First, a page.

The downside, however, is that if rates decrease while you’re on fixed term interest, you won’t reap any of the benefits. When your fixed term ends, you have the option to either enter into a new fixed rate or switch to variable rates.
In general, fixed interest rate loans are less flexible than other types of mortgage rates, and you could end up paying penalties if you repay the loan early.

  • Variable rate

A variable home loan interest rate means that your repayments might change at any time, based on changes to the cash rate or the whims of your bank. There’s less security in this type of interest rate - your repayments are subject to rises and falls in the market. 

However, it’s a popular type of home loan in Australia, as variable rates often sit lower than fixed rates. A variable interest rate might suit you if you're looking for flexibility, as you’ll have the option to make extra repayments and pay off your loan quicker.

  • Comparison rate

It can be hard to compare home loan rates sometimes. Aside from the interest rate, there might be extra fees and charges built into your home loan, which means the lowest headline interest rate might not always the best option. That’s where the comparison rate comes in.

The National Credit Code requires that lenders show comparison rates - which factor in interest, fees and charges - to give you a clearer idea of the true cost of a loan. So when you compare home loan interest rates on Mozo, you’ll see an interest rate plus a comparison rate for each product.

What is a comparison rate?

Keep in mind that comparison rates are a guide based on a secured loan of $150,000 over 25 years, with monthly principal and interest repayments. Different values or time frames on loans will mean different comparison rates. So while the comparison rates on our site are useful for choosing the best value home loan, to find out exactly how much interest you’ll be paying you'll need to check with your lender.

How are my home loan interest repayments calculated?

How much you pay each month will depend on numerous factors, including what type of rate you’re paying, how often your interest is calculated and how long your home loan term is for. One of the important factors in determining how your interest rates are calculated is whether your home loan is an interest only or principal and interest loan. Here’s the difference:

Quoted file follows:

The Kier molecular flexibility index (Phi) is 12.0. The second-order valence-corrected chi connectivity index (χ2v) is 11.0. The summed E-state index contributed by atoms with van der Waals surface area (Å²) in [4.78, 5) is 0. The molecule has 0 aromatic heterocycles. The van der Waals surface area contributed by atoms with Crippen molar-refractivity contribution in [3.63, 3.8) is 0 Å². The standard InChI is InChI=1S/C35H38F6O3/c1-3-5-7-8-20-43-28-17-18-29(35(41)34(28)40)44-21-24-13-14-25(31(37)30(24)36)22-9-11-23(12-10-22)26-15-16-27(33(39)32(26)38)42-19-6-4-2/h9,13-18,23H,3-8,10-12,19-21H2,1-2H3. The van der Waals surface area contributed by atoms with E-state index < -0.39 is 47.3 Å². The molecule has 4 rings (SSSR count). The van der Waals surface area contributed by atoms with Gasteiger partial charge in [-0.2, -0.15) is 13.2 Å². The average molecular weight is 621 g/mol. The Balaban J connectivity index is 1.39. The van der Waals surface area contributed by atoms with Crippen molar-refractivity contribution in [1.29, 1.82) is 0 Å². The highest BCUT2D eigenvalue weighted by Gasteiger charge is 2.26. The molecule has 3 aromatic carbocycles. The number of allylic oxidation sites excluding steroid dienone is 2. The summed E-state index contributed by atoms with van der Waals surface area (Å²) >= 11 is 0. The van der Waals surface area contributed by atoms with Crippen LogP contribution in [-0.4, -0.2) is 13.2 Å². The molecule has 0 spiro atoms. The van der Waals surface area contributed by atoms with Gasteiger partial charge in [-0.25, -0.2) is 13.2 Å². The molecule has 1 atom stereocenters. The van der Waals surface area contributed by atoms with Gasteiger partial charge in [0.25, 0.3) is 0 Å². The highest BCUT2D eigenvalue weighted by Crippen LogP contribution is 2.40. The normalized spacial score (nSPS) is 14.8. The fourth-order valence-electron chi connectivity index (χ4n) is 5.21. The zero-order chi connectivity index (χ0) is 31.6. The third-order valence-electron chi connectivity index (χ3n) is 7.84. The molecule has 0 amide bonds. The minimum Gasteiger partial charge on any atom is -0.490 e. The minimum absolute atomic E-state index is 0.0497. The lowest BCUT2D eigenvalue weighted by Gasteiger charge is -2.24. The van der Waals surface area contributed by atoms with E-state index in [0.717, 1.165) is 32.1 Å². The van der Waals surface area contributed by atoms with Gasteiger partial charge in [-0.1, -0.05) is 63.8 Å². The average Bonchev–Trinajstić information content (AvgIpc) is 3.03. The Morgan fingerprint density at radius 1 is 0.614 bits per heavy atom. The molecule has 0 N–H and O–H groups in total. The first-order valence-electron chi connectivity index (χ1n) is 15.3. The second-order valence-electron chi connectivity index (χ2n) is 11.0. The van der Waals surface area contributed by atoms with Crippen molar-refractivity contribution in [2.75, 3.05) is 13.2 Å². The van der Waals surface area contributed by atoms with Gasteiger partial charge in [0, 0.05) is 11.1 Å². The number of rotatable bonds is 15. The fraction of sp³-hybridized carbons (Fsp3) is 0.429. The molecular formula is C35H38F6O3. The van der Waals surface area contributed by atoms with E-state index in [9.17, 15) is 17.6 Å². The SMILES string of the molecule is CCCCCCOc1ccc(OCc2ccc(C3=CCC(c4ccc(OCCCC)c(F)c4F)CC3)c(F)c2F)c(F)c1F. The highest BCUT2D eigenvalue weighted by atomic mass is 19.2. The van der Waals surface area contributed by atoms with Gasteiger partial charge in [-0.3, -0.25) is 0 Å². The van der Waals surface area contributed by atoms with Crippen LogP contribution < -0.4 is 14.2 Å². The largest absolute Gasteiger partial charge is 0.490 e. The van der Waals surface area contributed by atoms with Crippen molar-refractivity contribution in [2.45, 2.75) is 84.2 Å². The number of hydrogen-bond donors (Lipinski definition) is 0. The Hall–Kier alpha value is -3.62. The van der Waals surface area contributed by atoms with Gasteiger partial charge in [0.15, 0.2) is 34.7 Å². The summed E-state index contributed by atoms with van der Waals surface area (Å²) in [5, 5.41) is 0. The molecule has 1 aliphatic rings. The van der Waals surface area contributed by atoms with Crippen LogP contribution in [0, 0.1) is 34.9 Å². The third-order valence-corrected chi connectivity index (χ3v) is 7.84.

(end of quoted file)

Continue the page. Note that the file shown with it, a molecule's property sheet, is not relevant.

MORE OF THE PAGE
• Interest only loans

With an interest only loan your monthly repayment consists of only the interest for the loan, and not the loan amount itself. The monthly savings can be significant if you’re not paying any of the principal loan amount, which might be a great short term solution if you’re running on a tight budget. The downside is that you won’t be making any progress toward actually owning your home.

Interest only loans are popular for investors, because they’re often counting on the value of the home increasing enough to sell the property, pay off the loan and make a profit.

Remember that you will eventually have to pay off the total loan amount, so while an interest only loan might be affordable in the short term, you should have a long term repayment plan in place.

  • Principal and interest loans

With a principal and interest loan, you’re paying interest, plus a part of the total loan amount each month. At the beginning of the loan, most of your repayment will go toward paying interest and a little will go toward the loan amount. As the principal amount gets lower, so does the interest you need to pay on it, so eventually, most of your monthly repayment will be going towards the principal, while a little goes to interest.

While you’ll be paying more each month than you would with an interest only loan, the good news is that by the end of your loan term, you’ll own your home entirely.
You can use Mozo’s home loan repayments calculator to see not only how much your monthly repayments would be with either an interest only or principal and interest home loan, but also how much total interest you would pay with each one.

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Peter Marshall
Banking expert

After starting his career working for a range of Australian banks, Peter has spent the last 16 years analysing trends in the financial industry to help enable consumers to better manage their money and achieve financial freedom. A savvy numbers man, Peter lives and breathes data in all forms, and this, combined with his expertise in compliance, make him the oracle when it comes to financial know-how.

FAQs about home loan interest rates